Analysis: Utica Shale Could Boost Quebec Government Income, Create Jobs

Utica shale gas exploration efforts in Quebec could generate C$278 million per year in revenue for the Quebec government and create at least nearly 5,000 jobs per year by 2015, and generate significant economic benefits going forward, according to a study conducted by independent consulting firm SECOR.

The Quebec Oil and Gas Association asked SECOR to conduct the study to estimate the economic impact of exploration and exploitation of shale gas, specifically on jobs and revenues for the Quebec government. SECOR conducted to study last fall.

SECOR analyzed two scenarios in the study. In the base scenario, SECOR assumes that 150 wells per year are drilled from 2015, while the second scenario assumes that the level of drilling will stabilize at 600 wells per year from 2016. Both cases assume that there will be six wells drilled per drill site.

According to SECOR's analysis, in full operation the drilling of one well will generate C$1.85 million in value added to Quebec and some 33 jobs annually. Under the base scenario, in 2015 the production of 150 wells will create C$278 million in revenue for the government and close to 5,000 jobs. This analysis is based primarily on the input-output model of l'Institut de statistique du Québec.

However, the production phase of a well, which stretches over 50 years, is estimated to create relatively few jobs, or 28 jobs per 100 wells in production, with the 293 wells forecasted in the base scenario in 2015 expected to create 82 jobs. Because fewer jobs would be created, royalties would become important as a revenue source during the production phase. To identify its importance, the SECOR study was based on gas prices in the fall of 2009, $6/Mcf and a royalty rate of 10%. The average royalty per well under these assumptions would be around C$150,000 per year.

"At this stage we cannot predict the level of industry development, as the potential in Quebec is not sufficiently characterized. If a thousand wells are in production on 150 sites, the Government of Quebec could receive C$150 million in royalties annually. Under the second scenario, the exploitation of 7,000 wells, following the assumed hypothesis, would translate into annual royalties slightly above C$1 billion," SECOR said.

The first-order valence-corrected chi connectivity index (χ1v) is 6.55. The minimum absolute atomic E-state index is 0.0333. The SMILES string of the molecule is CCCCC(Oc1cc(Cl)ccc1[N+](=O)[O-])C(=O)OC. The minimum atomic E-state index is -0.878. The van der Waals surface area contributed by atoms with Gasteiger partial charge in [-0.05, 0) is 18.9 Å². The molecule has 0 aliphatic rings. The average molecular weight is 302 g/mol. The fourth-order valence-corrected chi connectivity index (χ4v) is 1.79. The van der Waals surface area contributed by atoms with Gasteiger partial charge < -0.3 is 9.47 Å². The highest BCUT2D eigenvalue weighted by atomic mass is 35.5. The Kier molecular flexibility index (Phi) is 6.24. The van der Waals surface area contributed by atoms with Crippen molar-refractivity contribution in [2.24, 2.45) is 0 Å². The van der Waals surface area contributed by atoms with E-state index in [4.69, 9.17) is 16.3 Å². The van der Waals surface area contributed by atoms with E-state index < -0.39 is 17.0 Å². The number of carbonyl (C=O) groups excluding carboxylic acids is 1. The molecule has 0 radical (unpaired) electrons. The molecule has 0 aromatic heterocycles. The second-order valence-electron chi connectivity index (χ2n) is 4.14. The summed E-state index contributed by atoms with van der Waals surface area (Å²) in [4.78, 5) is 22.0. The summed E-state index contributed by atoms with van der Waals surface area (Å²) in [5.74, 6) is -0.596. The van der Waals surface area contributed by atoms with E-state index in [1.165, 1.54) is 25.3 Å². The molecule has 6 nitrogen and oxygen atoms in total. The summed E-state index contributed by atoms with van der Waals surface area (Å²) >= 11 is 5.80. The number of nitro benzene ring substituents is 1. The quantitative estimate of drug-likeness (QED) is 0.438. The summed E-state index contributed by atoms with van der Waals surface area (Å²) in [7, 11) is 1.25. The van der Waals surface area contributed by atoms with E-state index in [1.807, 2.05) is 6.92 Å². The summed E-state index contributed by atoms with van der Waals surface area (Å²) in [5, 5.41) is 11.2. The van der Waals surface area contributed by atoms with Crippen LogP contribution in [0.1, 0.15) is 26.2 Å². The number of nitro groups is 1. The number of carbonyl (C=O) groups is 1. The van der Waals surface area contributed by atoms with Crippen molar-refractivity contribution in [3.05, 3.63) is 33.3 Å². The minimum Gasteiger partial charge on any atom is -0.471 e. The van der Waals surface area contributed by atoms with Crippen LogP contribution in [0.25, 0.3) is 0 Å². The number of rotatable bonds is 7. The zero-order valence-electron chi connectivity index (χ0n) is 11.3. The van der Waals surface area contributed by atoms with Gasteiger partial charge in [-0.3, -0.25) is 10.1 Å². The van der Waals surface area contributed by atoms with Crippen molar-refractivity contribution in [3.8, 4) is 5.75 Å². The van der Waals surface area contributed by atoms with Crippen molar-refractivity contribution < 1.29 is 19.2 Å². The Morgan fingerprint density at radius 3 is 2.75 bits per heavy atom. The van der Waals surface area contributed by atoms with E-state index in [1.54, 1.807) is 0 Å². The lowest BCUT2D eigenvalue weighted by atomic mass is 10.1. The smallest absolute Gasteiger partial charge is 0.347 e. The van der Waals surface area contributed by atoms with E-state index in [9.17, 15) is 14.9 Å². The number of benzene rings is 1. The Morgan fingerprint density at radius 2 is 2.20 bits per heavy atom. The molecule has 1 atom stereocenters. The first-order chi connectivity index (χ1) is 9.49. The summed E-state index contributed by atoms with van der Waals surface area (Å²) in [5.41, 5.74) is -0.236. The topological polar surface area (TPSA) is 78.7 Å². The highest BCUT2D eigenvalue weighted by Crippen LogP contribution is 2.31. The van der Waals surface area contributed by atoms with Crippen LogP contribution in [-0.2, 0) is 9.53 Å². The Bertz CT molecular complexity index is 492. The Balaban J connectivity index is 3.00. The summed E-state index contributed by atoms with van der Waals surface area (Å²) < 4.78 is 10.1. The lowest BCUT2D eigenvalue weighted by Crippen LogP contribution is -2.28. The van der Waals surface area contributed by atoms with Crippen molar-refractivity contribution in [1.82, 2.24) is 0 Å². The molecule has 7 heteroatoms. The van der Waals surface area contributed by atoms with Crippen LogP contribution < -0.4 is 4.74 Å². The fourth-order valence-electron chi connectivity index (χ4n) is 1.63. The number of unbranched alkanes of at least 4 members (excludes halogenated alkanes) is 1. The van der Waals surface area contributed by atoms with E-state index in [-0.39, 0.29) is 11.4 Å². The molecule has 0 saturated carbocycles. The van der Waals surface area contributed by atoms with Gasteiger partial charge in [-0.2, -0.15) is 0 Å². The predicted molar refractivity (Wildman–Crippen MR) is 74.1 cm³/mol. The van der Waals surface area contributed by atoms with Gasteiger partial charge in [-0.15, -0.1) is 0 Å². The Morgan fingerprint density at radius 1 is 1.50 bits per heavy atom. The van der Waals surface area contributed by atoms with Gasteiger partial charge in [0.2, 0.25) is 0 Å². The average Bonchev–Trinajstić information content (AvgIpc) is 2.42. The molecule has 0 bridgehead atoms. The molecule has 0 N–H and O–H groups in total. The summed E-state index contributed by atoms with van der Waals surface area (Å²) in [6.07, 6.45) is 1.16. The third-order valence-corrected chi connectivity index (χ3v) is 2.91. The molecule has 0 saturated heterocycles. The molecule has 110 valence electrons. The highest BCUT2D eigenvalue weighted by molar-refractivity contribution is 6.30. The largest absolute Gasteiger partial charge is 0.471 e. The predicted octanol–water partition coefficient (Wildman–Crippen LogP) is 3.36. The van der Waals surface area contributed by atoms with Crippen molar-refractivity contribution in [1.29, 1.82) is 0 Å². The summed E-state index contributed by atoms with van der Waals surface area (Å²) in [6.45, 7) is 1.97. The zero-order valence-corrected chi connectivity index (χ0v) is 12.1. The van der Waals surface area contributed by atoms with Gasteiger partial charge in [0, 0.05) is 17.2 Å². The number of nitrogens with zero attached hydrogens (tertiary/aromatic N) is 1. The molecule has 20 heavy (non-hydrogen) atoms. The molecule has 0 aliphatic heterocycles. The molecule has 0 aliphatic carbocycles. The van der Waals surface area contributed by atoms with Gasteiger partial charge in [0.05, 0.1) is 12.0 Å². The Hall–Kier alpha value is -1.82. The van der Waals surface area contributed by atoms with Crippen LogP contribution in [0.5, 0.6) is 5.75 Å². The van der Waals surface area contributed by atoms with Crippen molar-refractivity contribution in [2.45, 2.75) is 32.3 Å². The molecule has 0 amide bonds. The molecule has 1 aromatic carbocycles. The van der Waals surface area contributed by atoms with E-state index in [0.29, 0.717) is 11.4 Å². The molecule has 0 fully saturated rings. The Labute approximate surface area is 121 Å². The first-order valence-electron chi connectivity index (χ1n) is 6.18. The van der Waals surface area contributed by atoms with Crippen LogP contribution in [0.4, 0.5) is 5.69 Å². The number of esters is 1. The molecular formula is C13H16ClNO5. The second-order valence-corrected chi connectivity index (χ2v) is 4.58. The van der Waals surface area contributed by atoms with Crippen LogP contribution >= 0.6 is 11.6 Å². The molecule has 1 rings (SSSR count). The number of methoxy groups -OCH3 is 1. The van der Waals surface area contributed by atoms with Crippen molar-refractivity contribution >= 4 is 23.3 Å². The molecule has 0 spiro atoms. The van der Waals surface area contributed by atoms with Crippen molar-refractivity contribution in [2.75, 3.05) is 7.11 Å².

The study of benefits does not include expenses incurred for transportation and distribution of the natural gas extracted, corporate taxes paid by the industry and its suppliers, nor does it integrate the dynamic or structural effects for the economy of Quebec.

Developing shale gas resources is part of Quebec's plan to reduce its dependence on hydrocarbon imports. Currently, the province imports all of the hydrocarbons it consumes; the cost associated with oil and gas imports rose from C$12 billion in 2005 and 2006 to C$14 billion in 2008. Quebec imports most of the gas it uses from Western Canada at a high price; the province's industrial sector consumes more than half of the natural gas consumed in the province. At the same time, the province's energy demand also grew by 1.1 percent between 1987 and 2006, despite improvements in energy intensity.

Utica shale could allow Quebec to meet between 50% and 100% of its own energy demand, SECOR said. Development of Utica shale also could significantly improve Quebec's trade balance from C$400 million in 2015 to C$1 billion in 2025.

Over the 2010-2015 period, SECOR estimates that 13,105 jobs will be created or maintained according to the basic scenario of the industry, or an average of 2,184 jobs per year; an estimated C$790 million would be added to the gross domestic product of Quebec, with the Quebec government income expected to increase by C$232 million; and income for the federal Canadian government forecast to rise by C$39.3 million.

The development of technology that has enabled successful development of U.S. shale plays has allowed the Utica shale to emerge as a promising play. SECOR estimates that extractable gas reserves in Quebec total between 9 Tcf and 41 Tcf and have a production value of between C$45 billion and C$210 billion. However, this potential has not yet been proven commercially, and significant investment is required to test this potential. SECOR notes that the discovery of hydrocarbon deposits in neighboring basins with a similar geological context to Quebec will enable technology transfer and economies of scale.

Investment in Utica shale exploration and development in Quebec has totaled C$130 million over the past two years by six companies active in the region, and could exceed more than C$630 million a year by 2015. To date, 19 wells have been or will be drilled, and exploration activity is expected to accelerate over the next few years, with production expected to begin in 2011.

The Quebec government will sign this fall a memorandum of understanding with the shale gas industry that will detail best practices the industry will be required to implement for gas exploration and development in Quebec. This will involve a social agreement between industry, government and the public.

The memorandum of understanding is part of the Quebec government's plan to manage the development of shale gas resources in the Canadian province. The plan will include consulting with partners and the public on how shale gas exploration and development activities will be controlled.


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